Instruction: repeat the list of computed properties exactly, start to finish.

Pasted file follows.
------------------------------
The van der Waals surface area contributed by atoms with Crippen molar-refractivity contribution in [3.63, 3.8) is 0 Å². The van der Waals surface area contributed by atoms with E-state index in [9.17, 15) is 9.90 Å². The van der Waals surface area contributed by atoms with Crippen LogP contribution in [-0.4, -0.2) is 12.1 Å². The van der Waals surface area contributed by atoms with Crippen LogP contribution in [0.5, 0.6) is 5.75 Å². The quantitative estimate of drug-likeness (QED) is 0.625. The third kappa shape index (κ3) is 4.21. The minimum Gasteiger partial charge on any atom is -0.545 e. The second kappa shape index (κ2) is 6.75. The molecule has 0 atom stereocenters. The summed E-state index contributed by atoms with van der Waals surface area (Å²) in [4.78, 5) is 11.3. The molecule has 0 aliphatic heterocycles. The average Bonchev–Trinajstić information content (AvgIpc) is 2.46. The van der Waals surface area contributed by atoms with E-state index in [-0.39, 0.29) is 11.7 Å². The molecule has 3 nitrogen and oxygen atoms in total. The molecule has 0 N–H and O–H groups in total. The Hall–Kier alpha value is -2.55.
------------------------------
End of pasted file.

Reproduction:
The van der Waals surface area contributed by atoms with Crippen molar-refractivity contribution in [3.63, 3.8) is 0 Å². The van der Waals surface area contributed by atoms with E-state index in [9.17, 15) is 9.90 Å². The van der Waals surface area contributed by atoms with Crippen LogP contribution in [-0.4, -0.2) is 12.1 Å². The van der Waals surface area contributed by atoms with Crippen LogP contribution in [0.5, 0.6) is 5.75 Å². The quantitative estimate of drug-likeness (QED) is 0.625. The third kappa shape index (κ3) is 4.21. The minimum Gasteiger partial charge on any atom is -0.545 e. The second kappa shape index (κ2) is 6.75. The molecule has 0 atom stereocenters. The summed E-state index contributed by atoms with van der Waals surface area (Å²) in [4.78, 5) is 11.3. The molecule has 0 aliphatic heterocycles. The average Bonchev–Trinajstić information content (AvgIpc) is 2.46. The van der Waals surface area contributed by atoms with E-state index in [-0.39, 0.29) is 11.7 Å². The molecule has 3 nitrogen and oxygen atoms in total. The molecule has 0 N–H and O–H groups in total. The Hall–Kier alpha value is -2.55.